4. OVA (Open, Versatile, Anime)
OVA was originally released in 2005 by Wise Turtle Publishing, with a revised edition being released in 2013. Since this is a game that’s still supported and relatively fresh on the market, this title doesn’t so much tell any sort of history as it’s still in the making. With that in mind, it may be best to keep criticisms and praises for this franchise to a minimum.
One point that can be said for certain to OVA’s credit is that it improved greatly from one edition to the next, as well as compared to some of its predecessors. The illustrations used in OVA were drawn by a singular artist, which gave it marvelously consistent style, unlike what you’d find in the core BESM books.
As far as gameplay goes, OVA stands strong on its own. It takes a more narrativist approach, with most abilities being descriptive characteristics. Descriptions are short, and abilities are distinct enough that knowing the name of it is sufficient for determining if it could apply to a given situation.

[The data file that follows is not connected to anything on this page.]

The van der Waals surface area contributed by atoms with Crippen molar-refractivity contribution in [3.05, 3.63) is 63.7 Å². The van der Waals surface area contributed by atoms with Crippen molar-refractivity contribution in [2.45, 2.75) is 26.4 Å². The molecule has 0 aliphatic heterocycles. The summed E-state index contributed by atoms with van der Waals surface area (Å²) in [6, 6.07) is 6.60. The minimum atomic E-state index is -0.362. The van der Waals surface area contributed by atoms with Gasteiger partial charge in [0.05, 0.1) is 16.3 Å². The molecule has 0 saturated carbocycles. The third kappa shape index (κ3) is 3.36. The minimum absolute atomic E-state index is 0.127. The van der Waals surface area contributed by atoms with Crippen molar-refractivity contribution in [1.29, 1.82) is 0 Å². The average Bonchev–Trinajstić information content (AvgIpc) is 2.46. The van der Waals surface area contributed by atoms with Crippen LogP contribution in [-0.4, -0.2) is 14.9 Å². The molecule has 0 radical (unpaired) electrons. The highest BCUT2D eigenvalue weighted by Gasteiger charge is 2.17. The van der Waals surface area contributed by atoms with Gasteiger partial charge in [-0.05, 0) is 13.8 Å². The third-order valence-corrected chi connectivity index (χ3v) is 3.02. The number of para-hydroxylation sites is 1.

5. Defenders of Tokyo (Defensores de Tóquio)
Fondness of roleplaying games and Japanese animation aren’t traits that are exclusive to the people of North America and Europe. In 1994, Brazil joined in on the fun of combining imagination, dice, and a fondness for drawings with oversized eyes with the game Defensores de Tóquio, otherwise known as Defenders of Tokyo.
There currently isn’t much known about this game in English speaking communities, however in recent years (circa 2015) english fan translations of the game’s third edition have appeared on the internet. It features the games basic rules, as well as the cover art for the rulebook, but little else.